Editor’s note: In the first of a new series, “Fiber Transforms the Triangle,” WRAL TechWire Insider Jason Parker reports how Google Fiber is transforming Kansas City. Gigabit Internet is coming to the Triangle, too, through the North Carolina Next Generation Network which will be built by AT&T. So what can we expect? Insiders can access Parker’s exclusive report.

By the way: Don’t forget WRAL TechWire’s Fiber Transforms the Triangle conference coming up on Monday. At the event you will hear first hand what’s coming our way. Tickets are still available.

KANSAS CITY – Matthew Marcus is the first entrepreneur to plug into Google Fiber.

In a neighborhood now affectionately known as Kansas City’s Startup Village, entrepreneurs are leveraging the high-speed fiber-optic line to grow their businesses. The neighborhood is increasing in density as entrepreneurs buy or rent homes – Fiber is only available as a residential service – and yet the neighborhood has become a popular spot for tourism.

Tourists include Steve Case, who started his first day in Kansas City along the “Rise of the Rest” tour in the pouring rain.

“We’re the first place to get Fiber,” said Marcus, and it’s attracted a lot of attention to Kansas City. “We’ve had every executive through the village,” said Marcus.

Kansas City has high aspirations, boldly declaring that they’re the most entrepreneurial city in America. There’s certainly a sense of pride in the community, which in large part began with the installation of Fiber, said Marcus.

“Fiber is the catalyst that helped jumpstart the entrepreneurial community,” said Brittain Kovac, founder of HostelKC, which launched on September 1, 2014.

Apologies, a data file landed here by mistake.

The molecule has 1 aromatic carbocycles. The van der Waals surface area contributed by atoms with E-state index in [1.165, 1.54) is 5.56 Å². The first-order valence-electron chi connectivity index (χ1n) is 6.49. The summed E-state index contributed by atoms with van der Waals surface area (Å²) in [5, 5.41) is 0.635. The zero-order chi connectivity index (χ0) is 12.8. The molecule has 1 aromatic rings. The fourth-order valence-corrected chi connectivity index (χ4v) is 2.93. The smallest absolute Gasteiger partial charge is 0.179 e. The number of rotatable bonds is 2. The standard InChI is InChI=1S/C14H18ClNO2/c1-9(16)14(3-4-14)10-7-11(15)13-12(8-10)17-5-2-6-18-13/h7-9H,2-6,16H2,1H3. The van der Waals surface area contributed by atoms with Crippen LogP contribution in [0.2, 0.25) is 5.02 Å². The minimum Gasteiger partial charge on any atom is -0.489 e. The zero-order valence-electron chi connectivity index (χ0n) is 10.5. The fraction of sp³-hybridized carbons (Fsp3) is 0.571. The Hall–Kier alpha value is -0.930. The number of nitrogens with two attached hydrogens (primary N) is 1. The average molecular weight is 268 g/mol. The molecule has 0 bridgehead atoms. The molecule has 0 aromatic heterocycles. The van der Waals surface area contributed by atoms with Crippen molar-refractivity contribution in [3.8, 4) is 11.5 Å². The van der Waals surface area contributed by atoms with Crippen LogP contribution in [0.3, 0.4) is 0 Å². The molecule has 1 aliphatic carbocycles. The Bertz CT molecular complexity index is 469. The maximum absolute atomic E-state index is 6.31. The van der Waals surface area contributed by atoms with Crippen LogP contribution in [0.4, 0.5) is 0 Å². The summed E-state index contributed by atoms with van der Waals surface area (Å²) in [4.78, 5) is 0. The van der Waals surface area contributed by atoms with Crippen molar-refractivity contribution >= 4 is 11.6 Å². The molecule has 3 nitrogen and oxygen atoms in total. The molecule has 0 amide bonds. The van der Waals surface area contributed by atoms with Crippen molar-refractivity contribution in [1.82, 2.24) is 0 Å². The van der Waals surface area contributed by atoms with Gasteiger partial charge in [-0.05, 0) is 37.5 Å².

Kovac also happens to be one of the original entrepreneurs from the Startup Village, and was a contractor for Google as they rolled out Fiber in Kansas City.

Kovac and Marcus are not alone. Entrepreneurs are flocking to the Startup Village. What began with just three residential houses (Marcus already lived in the neighborhood) has now expanded to include more than 15 properties.

Brad Feld owns a house less than a quarter mile from the de facto headquarters of the Startup Village, now a popular coworking space for companies like Leap.it, a visual search engine,

A few houses down is Homes for Hackers, an incubator for early stage companies that also serves as a recruitment tool for Kansas City. Founder Ben Barreth cashed out his Roth IRA in order to purchase a house in the Startup Village.

“We were trying to do something totally out of the box,” said Barreth, who also coined the term “Fibertourism,” or the act of visiting a location to check out Google Fiber.

Barreth’s five bedrooms are now occupied by startup founders that agree to move to Kansas City from other regions. They live rent and utility free, with access to Google Fiber’s network. There’s also a crash pad specifically reserved for AirBnB guests, or the aforementioned “Fibertourists,” that want to check the place out.

“People love the idea of Google Fiber changing Kansas City for the better,” said Barreth, “and we’re lucky enough to capitalize on it.”